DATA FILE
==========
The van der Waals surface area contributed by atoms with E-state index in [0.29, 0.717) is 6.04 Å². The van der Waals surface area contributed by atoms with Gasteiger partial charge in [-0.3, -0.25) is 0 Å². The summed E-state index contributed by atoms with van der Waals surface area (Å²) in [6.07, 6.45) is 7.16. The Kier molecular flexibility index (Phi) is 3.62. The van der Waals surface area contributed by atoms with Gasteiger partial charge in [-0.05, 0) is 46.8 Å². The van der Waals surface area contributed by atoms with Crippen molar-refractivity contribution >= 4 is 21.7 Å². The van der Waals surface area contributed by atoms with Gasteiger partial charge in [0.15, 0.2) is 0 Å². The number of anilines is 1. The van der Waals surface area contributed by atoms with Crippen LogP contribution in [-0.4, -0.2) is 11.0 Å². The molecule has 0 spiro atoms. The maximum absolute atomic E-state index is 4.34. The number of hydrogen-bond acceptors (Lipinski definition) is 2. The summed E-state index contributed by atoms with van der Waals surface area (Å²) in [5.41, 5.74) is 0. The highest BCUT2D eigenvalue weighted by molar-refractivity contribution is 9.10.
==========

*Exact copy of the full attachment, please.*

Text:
The van der Waals surface area contributed by atoms with E-state index in [0.29, 0.717) is 6.04 Å². The van der Waals surface area contributed by atoms with Gasteiger partial charge in [-0.3, -0.25) is 0 Å². The summed E-state index contributed by atoms with van der Waals surface area (Å²) in [6.07, 6.45) is 7.16. The Kier molecular flexibility index (Phi) is 3.62. The van der Waals surface area contributed by atoms with Gasteiger partial charge in [-0.05, 0) is 46.8 Å². The van der Waals surface area contributed by atoms with Crippen molar-refractivity contribution >= 4 is 21.7 Å². The van der Waals surface area contributed by atoms with Gasteiger partial charge in [0.15, 0.2) is 0 Å². The number of anilines is 1. The van der Waals surface area contributed by atoms with Crippen LogP contribution in [-0.4, -0.2) is 11.0 Å². The molecule has 0 spiro atoms. The maximum absolute atomic E-state index is 4.34. The number of hydrogen-bond acceptors (Lipinski definition) is 2. The summed E-state index contributed by atoms with van der Waals surface area (Å²) in [5.41, 5.74) is 0. The highest BCUT2D eigenvalue weighted by molar-refractivity contribution is 9.10.